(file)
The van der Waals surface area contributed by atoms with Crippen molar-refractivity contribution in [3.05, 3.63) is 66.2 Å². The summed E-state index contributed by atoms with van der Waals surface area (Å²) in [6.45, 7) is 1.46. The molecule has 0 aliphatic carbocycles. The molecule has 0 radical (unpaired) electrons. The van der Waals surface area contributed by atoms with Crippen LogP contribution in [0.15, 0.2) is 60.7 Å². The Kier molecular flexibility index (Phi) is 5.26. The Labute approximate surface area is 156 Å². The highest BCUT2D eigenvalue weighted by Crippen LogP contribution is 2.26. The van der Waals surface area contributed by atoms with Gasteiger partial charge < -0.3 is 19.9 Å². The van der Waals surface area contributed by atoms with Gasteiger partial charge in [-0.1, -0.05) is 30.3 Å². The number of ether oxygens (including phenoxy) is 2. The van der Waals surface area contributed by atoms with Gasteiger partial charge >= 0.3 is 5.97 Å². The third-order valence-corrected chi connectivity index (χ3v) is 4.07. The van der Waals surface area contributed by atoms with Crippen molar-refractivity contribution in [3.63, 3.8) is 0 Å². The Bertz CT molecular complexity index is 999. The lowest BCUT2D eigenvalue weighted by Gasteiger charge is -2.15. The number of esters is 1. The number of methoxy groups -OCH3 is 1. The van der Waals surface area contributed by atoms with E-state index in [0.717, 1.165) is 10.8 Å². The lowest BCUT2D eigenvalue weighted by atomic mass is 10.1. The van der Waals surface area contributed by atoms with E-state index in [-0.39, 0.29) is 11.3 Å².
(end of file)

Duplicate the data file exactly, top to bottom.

The van der Waals surface area contributed by atoms with Crippen molar-refractivity contribution in [3.05, 3.63) is 66.2 Å². The summed E-state index contributed by atoms with van der Waals surface area (Å²) in [6.45, 7) is 1.46. The molecule has 0 aliphatic carbocycles. The molecule has 0 radical (unpaired) electrons. The van der Waals surface area contributed by atoms with Crippen LogP contribution in [0.15, 0.2) is 60.7 Å². The Kier molecular flexibility index (Phi) is 5.26. The Labute approximate surface area is 156 Å². The highest BCUT2D eigenvalue weighted by Crippen LogP contribution is 2.26. The van der Waals surface area contributed by atoms with Gasteiger partial charge < -0.3 is 19.9 Å². The van der Waals surface area contributed by atoms with Gasteiger partial charge in [-0.1, -0.05) is 30.3 Å². The number of ether oxygens (including phenoxy) is 2. The van der Waals surface area contributed by atoms with Gasteiger partial charge >= 0.3 is 5.97 Å². The third-order valence-corrected chi connectivity index (χ3v) is 4.07. The van der Waals surface area contributed by atoms with Crippen molar-refractivity contribution in [3.63, 3.8) is 0 Å². The Bertz CT molecular complexity index is 999. The lowest BCUT2D eigenvalue weighted by Gasteiger charge is -2.15. The number of esters is 1. The number of methoxy groups -OCH3 is 1. The van der Waals surface area contributed by atoms with E-state index in [0.717, 1.165) is 10.8 Å². The lowest BCUT2D eigenvalue weighted by atomic mass is 10.1. The van der Waals surface area contributed by atoms with E-state index in [-0.39, 0.29) is 11.3 Å².